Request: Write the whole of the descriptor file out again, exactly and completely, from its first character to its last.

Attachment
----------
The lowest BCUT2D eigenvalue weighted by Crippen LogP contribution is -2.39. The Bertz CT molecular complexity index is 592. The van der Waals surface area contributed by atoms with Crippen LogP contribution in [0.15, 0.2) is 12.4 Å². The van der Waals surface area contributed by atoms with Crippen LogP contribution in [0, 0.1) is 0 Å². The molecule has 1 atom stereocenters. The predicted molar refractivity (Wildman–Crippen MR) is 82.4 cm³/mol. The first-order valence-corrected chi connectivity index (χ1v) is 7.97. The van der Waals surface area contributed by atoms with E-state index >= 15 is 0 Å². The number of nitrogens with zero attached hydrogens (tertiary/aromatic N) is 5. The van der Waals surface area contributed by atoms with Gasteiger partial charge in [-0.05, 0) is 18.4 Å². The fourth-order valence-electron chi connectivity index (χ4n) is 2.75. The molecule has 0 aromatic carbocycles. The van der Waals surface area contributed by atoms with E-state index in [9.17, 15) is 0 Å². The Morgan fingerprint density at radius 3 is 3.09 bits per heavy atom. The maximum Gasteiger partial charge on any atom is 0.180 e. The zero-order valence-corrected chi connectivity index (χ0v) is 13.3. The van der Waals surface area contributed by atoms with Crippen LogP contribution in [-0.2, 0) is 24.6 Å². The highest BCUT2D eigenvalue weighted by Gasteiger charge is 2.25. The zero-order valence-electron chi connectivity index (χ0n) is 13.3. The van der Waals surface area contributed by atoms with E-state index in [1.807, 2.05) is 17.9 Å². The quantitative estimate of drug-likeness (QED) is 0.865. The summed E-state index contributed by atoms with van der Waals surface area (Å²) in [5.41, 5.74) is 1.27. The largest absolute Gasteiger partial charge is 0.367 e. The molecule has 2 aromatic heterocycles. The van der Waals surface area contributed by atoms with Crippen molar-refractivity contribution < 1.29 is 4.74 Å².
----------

The lowest BCUT2D eigenvalue weighted by Crippen LogP contribution is -2.39. The Bertz CT molecular complexity index is 592. The van der Waals surface area contributed by atoms with Crippen LogP contribution in [0.15, 0.2) is 12.4 Å². The van der Waals surface area contributed by atoms with Crippen LogP contribution in [0, 0.1) is 0 Å². The molecule has 1 atom stereocenters. The predicted molar refractivity (Wildman–Crippen MR) is 82.4 cm³/mol. The first-order valence-corrected chi connectivity index (χ1v) is 7.97. The van der Waals surface area contributed by atoms with E-state index >= 15 is 0 Å². The number of nitrogens with zero attached hydrogens (tertiary/aromatic N) is 5. The van der Waals surface area contributed by atoms with Gasteiger partial charge in [-0.05, 0) is 18.4 Å². The fourth-order valence-electron chi connectivity index (χ4n) is 2.75. The molecule has 0 aromatic carbocycles. The van der Waals surface area contributed by atoms with E-state index in [9.17, 15) is 0 Å². The Morgan fingerprint density at radius 3 is 3.09 bits per heavy atom. The maximum Gasteiger partial charge on any atom is 0.180 e. The zero-order valence-corrected chi connectivity index (χ0v) is 13.3. The van der Waals surface area contributed by atoms with Crippen LogP contribution in [-0.2, 0) is 24.6 Å². The highest BCUT2D eigenvalue weighted by Gasteiger charge is 2.25. The zero-order valence-electron chi connectivity index (χ0n) is 13.3. The van der Waals surface area contributed by atoms with E-state index in [1.807, 2.05) is 17.9 Å². The quantitative estimate of drug-likeness (QED) is 0.865. The summed E-state index contributed by atoms with van der Waals surface area (Å²) in [5.41, 5.74) is 1.27. The largest absolute Gasteiger partial charge is 0.367 e. The molecule has 2 aromatic heterocycles. The van der Waals surface area contributed by atoms with Crippen molar-refractivity contribution < 1.29 is 4.74 Å².